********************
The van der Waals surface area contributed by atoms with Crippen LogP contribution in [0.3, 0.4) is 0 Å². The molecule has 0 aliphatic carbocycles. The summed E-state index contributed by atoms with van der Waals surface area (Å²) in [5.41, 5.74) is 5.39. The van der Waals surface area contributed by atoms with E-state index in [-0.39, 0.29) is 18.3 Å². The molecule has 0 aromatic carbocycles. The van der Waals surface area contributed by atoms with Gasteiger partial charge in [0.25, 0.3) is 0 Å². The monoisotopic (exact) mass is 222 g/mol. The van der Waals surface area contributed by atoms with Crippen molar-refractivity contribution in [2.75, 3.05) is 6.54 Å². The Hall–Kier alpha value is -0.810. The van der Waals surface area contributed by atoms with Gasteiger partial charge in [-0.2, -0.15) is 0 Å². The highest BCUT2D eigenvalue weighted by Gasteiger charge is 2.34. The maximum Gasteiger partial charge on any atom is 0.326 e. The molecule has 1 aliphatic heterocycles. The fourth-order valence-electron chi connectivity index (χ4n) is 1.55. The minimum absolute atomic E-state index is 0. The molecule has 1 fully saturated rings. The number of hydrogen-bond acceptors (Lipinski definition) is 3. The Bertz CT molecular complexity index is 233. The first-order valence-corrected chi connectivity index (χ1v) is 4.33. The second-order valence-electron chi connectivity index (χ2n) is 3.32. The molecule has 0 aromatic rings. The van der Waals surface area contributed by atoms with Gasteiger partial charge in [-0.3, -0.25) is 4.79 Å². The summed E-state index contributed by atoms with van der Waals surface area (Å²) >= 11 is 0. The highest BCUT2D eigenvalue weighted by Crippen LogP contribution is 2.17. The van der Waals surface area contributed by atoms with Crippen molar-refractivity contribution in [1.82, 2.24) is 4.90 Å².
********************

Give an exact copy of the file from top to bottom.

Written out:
The van der Waals surface area contributed by atoms with Crippen LogP contribution in [0.3, 0.4) is 0 Å². The molecule has 0 aliphatic carbocycles. The summed E-state index contributed by atoms with van der Waals surface area (Å²) in [5.41, 5.74) is 5.39. The van der Waals surface area contributed by atoms with E-state index in [-0.39, 0.29) is 18.3 Å². The molecule has 0 aromatic carbocycles. The van der Waals surface area contributed by atoms with Gasteiger partial charge in [0.25, 0.3) is 0 Å². The monoisotopic (exact) mass is 222 g/mol. The van der Waals surface area contributed by atoms with Crippen molar-refractivity contribution in [2.75, 3.05) is 6.54 Å². The Hall–Kier alpha value is -0.810. The van der Waals surface area contributed by atoms with Gasteiger partial charge in [-0.2, -0.15) is 0 Å². The highest BCUT2D eigenvalue weighted by Gasteiger charge is 2.34. The maximum Gasteiger partial charge on any atom is 0.326 e. The molecule has 1 aliphatic heterocycles. The fourth-order valence-electron chi connectivity index (χ4n) is 1.55. The minimum absolute atomic E-state index is 0. The molecule has 1 fully saturated rings. The number of hydrogen-bond acceptors (Lipinski definition) is 3. The Bertz CT molecular complexity index is 233. The first-order valence-corrected chi connectivity index (χ1v) is 4.33. The second-order valence-electron chi connectivity index (χ2n) is 3.32. The molecule has 0 aromatic rings. The van der Waals surface area contributed by atoms with Gasteiger partial charge in [-0.3, -0.25) is 4.79 Å². The summed E-state index contributed by atoms with van der Waals surface area (Å²) >= 11 is 0. The highest BCUT2D eigenvalue weighted by Crippen LogP contribution is 2.17. The van der Waals surface area contributed by atoms with Crippen molar-refractivity contribution in [1.82, 2.24) is 4.90 Å².